In relation to Article 96 on the other hand (these are alerts referring to non-EU citizens issued with deportation orders or those to be rejected at the borders) we are talking of masses of data. The extension of the stipulated three year period will automatically imply an increase in the volume of data. Up to now, this category of alerts has represented the lion's share of person-specific SIS data (between 80 and 90%). The real implications of this are clearly indicated by the biggest deletion operation of SIS data. During the first 6 months of 1997, the German SIRENE deleted 207,000 Article 96 records from the SIS. The data concerned had been taken over from the German nation-wide investigative system INPOL when the SIS system first became active in 1995. However, the data had already been stored for at least a year in INPOL. In other words: the three year deadline had long expired. More than a third of this data category input by Germany at the time, had not become obsolete because of a "hit" but invalid through the expiry of the deadline. Although most of the hits in the SIS can be traced back to Article 96, it can safely be assumed that the overwhelming majority of this data is actually deleted on expiry grounds. The extension of the three year period will by no means lead to an automatic increase in apprehensions, but will merely bring about an increase in the mass of data.

Not only quantitative increases

SIS II is not only supposed to be accompanied by the extension of storage times and therefore the increase in person specific data held, but also by a qualitative change in the data input. Amongst other things, the SIS II will enhance the ability to give more references specific to persons into SIS records. Currently only references relating to firearms or possible violent behaviour were permitted. In future, the nature of the offence, as well as indications that the person is an escaped convict or "in psychological danger", will pop up on the screen of police computers.

So far, a record in the SIS did not include more than 2 lines worth of data, in other words: not more than the simple search entry. SIS 2 will thoroughly change this. From now on, photos, fingerprints and if necessary even DNA profiles will be included in the SIS personal records. The character of the system is therefore substantially changed. Up to now, the SIS has been used first and foremost by officers controlling entry at the borders and inland. In future, it will increasingly be police crime investigation units who are interested in the SIS. Further planned innovations are as follows:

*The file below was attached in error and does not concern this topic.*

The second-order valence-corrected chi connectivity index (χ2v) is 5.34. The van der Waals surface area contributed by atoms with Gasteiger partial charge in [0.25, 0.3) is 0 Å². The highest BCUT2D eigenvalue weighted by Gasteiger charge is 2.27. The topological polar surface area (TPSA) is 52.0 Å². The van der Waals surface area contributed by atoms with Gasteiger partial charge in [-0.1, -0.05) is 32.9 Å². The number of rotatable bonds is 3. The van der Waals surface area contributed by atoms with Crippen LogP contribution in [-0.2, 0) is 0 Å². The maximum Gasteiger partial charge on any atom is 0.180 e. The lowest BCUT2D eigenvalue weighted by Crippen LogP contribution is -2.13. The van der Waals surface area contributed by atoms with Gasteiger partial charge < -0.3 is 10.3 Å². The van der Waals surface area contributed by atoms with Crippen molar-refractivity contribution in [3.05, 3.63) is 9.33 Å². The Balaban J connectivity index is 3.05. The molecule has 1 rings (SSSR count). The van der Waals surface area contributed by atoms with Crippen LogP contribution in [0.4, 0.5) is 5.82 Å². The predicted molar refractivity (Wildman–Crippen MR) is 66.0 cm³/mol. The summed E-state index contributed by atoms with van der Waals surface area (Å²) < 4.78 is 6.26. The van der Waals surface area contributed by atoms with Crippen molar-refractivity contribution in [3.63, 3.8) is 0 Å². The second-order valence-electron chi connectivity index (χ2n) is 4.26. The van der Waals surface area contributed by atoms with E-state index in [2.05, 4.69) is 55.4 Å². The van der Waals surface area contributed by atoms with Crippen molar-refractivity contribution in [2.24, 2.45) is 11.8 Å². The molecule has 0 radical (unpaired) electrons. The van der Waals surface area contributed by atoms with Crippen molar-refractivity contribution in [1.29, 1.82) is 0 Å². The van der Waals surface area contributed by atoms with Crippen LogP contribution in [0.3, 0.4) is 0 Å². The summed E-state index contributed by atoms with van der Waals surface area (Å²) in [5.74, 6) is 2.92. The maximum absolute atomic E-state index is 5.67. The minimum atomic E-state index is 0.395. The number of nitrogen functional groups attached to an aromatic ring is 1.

New categories are to be created in the area of stolen property searches - for stolen art objects as well as boats and ships. The latter are also related to entries on surveillance under Article 99. This concerns, amongst others, boats and ships which are thought to be used for drugs transports or for "illegal immigration". The storage time for stolen cars is also to be extended.

The SIS, which up to now had rather simple search/inquiring capacities, is to get expanded search powers in its second generation, for the "officer on the spot". In the case of cars, this means that the officers can enter parts of the chassis number as search criterion, if the number is not fully recognisable. In the case of personal identification papers, the first name as well as the date of issue will serve as search criteria.

If the ideas of the working group are carried through, officers are to receive not only a single and limited answer to their query in the near future. Links are planned to be made between related entries, which will automatically bring a whole range of data (extradition orders for persons, related persons, vehicles under surveillance) on the screen.

Necessary changes to the agreement

The SIRENE working group has worked on these proposal for several years now, it says in the French presidency paper. What it has not done, is to tackle the question if the SIS as a whole has been a sensible achievement. The question of efficiency is not even posed under police criteria, let alone a societal criteria. It is simply assumed that more data and search possibilities will automatically lead to more "successes". It remains to be seen how the parliaments - the European as well as national ones - will view the new Schengen plans.

After all, the legal implementation will not run so smoothly, as many changes and additions to the Schengen agreement will be required. This implies a new protocol, which, just as the Schengen Agreement itself, will have to be ratified by the parliaments. Above anything else, this will take time. It can therefore be expected that the Council, next to the changes resulting from the SIS II project, will present additional extensions to the Schengen Agreement to parliaments. The German 1999 presidency, which was the last before the integration of the Schengen acquis into EU structures, has already said what it wants: an increase in the volume and facilitation of cross border observations, more controlled deliveries, use of undercover investigators etc. A new Schengen avalanche is rolling towards us, and the price we have to pay for it, is once more a piece of our freedom.